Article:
Understanding colours

Posted on November 2014 at

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The colour profile of a file or document has a direct impact on how accurately it is reproduced in print. A printing press is usually restricted to the four ink colours of CMYK and your computer screen uses the three light colours of RGB, and matching these two completely different models can be tricky.


CMYK – Cyan, Magenta, Yellow and Key (Black)

The CMYK colour model is also called ‘process colour’ or ‘four-colour’ and refers to the four inks used in standard colour printing: cyan, magenta, yellow, and key (black).

Files with a CMYK profile are considered print-ready, these CMYK files can be separated into the four colours to create four printing plates, and during the print process these colours are layered on top of each other to recreate the final full colour image.

But the spectrum of colours that can be produced in printed CMYK has limitations compared to on-screen RGB and does not always guarantee a perfect representation as the colour models are completely different. Colour profiling and specialist adjustment of images can be used to get the reproduction as close as possible when the image is transferred from screen to paper.

Where specific colours are required for branding or consistency, additional spot colours can be added to the press to make a five-colour or six-colour etc print run. These colours are usually from the Pantone Matching System.

RGB – Red, Green and Blue

In the RGB colour model, red, green, and blue light are added together in various combinations to reproduce a broad spectrum of colours on your computer screen.

The main purpose of the RGB colour model is for the display of images in electronic systems, such as TV and computer screens. Therefore RGB files are best for use on computer screens – powerpoint presentations and internet files etc. Before the electronic age, the RGB colour model already had a solid theory behind it, based in human perception of colours.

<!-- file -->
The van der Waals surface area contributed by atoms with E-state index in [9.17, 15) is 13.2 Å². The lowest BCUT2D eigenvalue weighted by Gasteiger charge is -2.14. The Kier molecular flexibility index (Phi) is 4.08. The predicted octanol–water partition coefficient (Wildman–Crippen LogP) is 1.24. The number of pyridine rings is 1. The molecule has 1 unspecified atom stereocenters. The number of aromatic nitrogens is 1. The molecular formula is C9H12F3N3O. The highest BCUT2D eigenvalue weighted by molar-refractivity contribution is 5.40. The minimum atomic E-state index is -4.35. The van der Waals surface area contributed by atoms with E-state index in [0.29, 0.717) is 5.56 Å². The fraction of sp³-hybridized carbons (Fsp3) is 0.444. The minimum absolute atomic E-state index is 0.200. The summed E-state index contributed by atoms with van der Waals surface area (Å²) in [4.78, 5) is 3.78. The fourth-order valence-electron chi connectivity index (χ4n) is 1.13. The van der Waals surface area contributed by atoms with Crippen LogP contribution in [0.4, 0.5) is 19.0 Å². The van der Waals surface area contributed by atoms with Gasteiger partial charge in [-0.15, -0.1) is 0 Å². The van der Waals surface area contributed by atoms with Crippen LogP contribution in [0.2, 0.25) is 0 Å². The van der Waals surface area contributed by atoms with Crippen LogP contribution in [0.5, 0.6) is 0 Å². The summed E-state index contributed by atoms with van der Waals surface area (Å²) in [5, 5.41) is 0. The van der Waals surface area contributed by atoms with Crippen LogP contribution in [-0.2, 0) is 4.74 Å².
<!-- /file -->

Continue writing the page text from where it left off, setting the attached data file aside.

Different computers and devices reproduce a given RGB value differently, since the colour elements (such as phosphors or dyes) and their response to the individual R, G, and B levels vary from manufacturer to manufacturer, or even in the same device over time. So an RGB value does not define the same colour across devices without some form of colour management system or screen calibration, and what you see on your screen is not always an accurate representation of colours on another screen, and can be far off the colours of actual print.

Pantone Matching System (PMS)

The Pantone Colour Matching System is a standardised colour reproduction system of swatches, so different manufacturers in different locations can all refer to the Pantone system to make sure the colours they are reproducing match perfectly.

Most of the Pantone system’s 1114 spot colours cannot be simulated with the limited four colours of CMYK, but with 13 base pigments (14 including black) mixed in specified amounts. The Pantone system also allows for many special colours to be produced, such as metallics and fluorescents.

Pantone colours are most commonly used where a solid colour, such as a corporate colour on documents need to be reproduced consistently. The additional colour can also be added as a fifth colour in the printing process. Or more colours can be added on commercial presses that can handle them. Pantone colours are commonly used by signage and promotional item manufacturers to perfectly match brands.